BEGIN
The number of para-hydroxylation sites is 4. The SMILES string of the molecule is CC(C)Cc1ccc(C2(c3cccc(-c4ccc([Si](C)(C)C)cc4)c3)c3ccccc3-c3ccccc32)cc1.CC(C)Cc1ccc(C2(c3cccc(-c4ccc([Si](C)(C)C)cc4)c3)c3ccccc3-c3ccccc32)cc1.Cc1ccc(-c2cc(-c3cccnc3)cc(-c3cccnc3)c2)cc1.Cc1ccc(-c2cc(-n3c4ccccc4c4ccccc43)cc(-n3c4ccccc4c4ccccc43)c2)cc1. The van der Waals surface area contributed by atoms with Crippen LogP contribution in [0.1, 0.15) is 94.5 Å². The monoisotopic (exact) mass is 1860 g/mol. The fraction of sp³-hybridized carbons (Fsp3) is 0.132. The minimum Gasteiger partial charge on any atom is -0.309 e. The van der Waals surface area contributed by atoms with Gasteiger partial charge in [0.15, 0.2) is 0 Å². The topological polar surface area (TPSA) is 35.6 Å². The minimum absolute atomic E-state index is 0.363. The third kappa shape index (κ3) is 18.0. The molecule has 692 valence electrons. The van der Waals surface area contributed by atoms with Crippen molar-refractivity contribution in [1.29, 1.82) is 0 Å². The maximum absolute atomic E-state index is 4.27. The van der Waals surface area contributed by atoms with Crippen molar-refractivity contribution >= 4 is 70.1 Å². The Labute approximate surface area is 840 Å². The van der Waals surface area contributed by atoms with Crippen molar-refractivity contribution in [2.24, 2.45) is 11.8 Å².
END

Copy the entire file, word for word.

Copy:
The number of para-hydroxylation sites is 4. The SMILES string of the molecule is CC(C)Cc1ccc(C2(c3cccc(-c4ccc([Si](C)(C)C)cc4)c3)c3ccccc3-c3ccccc32)cc1.CC(C)Cc1ccc(C2(c3cccc(-c4ccc([Si](C)(C)C)cc4)c3)c3ccccc3-c3ccccc32)cc1.Cc1ccc(-c2cc(-c3cccnc3)cc(-c3cccnc3)c2)cc1.Cc1ccc(-c2cc(-n3c4ccccc4c4ccccc43)cc(-n3c4ccccc4c4ccccc43)c2)cc1. The van der Waals surface area contributed by atoms with Crippen LogP contribution in [0.1, 0.15) is 94.5 Å². The monoisotopic (exact) mass is 1860 g/mol. The fraction of sp³-hybridized carbons (Fsp3) is 0.132. The minimum Gasteiger partial charge on any atom is -0.309 e. The van der Waals surface area contributed by atoms with Gasteiger partial charge in [0.15, 0.2) is 0 Å². The topological polar surface area (TPSA) is 35.6 Å². The minimum absolute atomic E-state index is 0.363. The third kappa shape index (κ3) is 18.0. The molecule has 692 valence electrons. The van der Waals surface area contributed by atoms with Crippen molar-refractivity contribution in [1.29, 1.82) is 0 Å². The maximum absolute atomic E-state index is 4.27. The van der Waals surface area contributed by atoms with Crippen molar-refractivity contribution >= 4 is 70.1 Å². The Labute approximate surface area is 840 Å². The van der Waals surface area contributed by atoms with Crippen molar-refractivity contribution in [2.24, 2.45) is 11.8 Å².